Why Everyone Needs an Estate Plan, Part 1: The Basics

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Craig W. Smalley, EA
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The biggest mistake people make is thinking that estate planning is only for the ultrawealthy. That couldn’t be further from the truth.

The fact is that we are all going to die, and if you don’t leave some sort of instructions on how your estate will be distributed, then the government will step in and disburse your estate in accordance with state law. Simply writing down your wishes, in some states, is all that you have to do.

In this article, we are going to explore the world of basic estate planning.

Estate Tax
When I meet with a client who wants to do estate planning, the first thing I do is see if they are subject to the estate tax. The tax professional part of me wants to protect all assets from the reach of the government. The fact of the matter is that the estate tax floor is $5.49 million in 2017. That is almost $11 million for married persons. Most people don’t have anything close to that amount in assets, so the estate tax is not an issue.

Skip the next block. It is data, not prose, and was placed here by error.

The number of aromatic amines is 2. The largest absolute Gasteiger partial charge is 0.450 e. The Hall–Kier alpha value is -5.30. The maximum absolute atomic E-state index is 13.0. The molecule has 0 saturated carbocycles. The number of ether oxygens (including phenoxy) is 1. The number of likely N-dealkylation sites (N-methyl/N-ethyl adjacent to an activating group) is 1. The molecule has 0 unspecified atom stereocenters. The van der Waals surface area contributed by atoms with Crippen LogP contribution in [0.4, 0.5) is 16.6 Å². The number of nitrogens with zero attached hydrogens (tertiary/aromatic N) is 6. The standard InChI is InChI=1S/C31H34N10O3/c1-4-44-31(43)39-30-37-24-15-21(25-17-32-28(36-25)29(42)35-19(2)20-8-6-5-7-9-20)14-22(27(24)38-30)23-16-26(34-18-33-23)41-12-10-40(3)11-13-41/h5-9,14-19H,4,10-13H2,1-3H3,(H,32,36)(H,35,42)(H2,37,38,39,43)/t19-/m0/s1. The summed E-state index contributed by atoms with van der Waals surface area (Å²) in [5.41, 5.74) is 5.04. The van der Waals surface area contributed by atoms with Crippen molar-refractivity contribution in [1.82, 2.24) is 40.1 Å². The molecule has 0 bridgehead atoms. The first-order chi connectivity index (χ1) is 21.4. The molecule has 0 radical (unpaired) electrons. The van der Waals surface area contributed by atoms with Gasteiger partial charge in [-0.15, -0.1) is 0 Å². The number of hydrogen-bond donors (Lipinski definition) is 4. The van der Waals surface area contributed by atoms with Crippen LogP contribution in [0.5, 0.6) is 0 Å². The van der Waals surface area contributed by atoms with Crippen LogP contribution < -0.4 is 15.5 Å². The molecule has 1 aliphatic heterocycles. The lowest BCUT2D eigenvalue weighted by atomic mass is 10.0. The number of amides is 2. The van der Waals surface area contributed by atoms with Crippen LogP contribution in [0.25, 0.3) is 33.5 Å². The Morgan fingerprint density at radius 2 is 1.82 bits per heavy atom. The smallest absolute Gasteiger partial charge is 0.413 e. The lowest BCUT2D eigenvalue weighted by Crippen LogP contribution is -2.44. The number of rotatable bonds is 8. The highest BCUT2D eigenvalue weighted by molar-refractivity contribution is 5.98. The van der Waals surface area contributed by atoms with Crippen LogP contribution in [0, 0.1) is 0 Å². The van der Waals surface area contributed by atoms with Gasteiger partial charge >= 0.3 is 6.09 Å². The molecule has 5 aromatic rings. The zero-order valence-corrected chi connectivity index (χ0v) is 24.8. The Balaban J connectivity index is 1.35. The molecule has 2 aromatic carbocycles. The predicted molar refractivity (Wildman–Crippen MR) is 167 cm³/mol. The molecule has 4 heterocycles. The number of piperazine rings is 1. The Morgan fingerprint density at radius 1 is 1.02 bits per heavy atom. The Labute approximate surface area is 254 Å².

Why I Prefer Trusts Over Wills
Once the tax obligations are met, I then plan for death. There are a few ways that you can go. Most people know about wills, which are simply instructions to the probate court letting them know what to do with your assets. The downside to a will is that they need to go through a probate court and can be contested.

For example, let’s say there is someone who you want to exclude from your estate’s assets. That person can then contest the will with the state, and low and behold, he or she could gain rights to your property. For that reason alone, I like to use trusts.

A revocable living trust is my estate planning method of choice for those who are not subject to the estate tax. Revocable means that it can be changed, living means you are alive, and trust is just a legal contract. There are three parties that make up a trust:

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Mar 21st 2017 02:46

Isn't the gift tax rate 40%?

Thanks (2)
to RGlicksteen
Mar 21st 2017 16:45

Thanks for the catch, RGlicksteen. It has been fixed in the copy.

Thanks (0)
to RGlicksteen
Mar 22nd 2017 10:41

With the tax law change in 2012 gift tax was reduced to 40 percent. Sorry for the confusion

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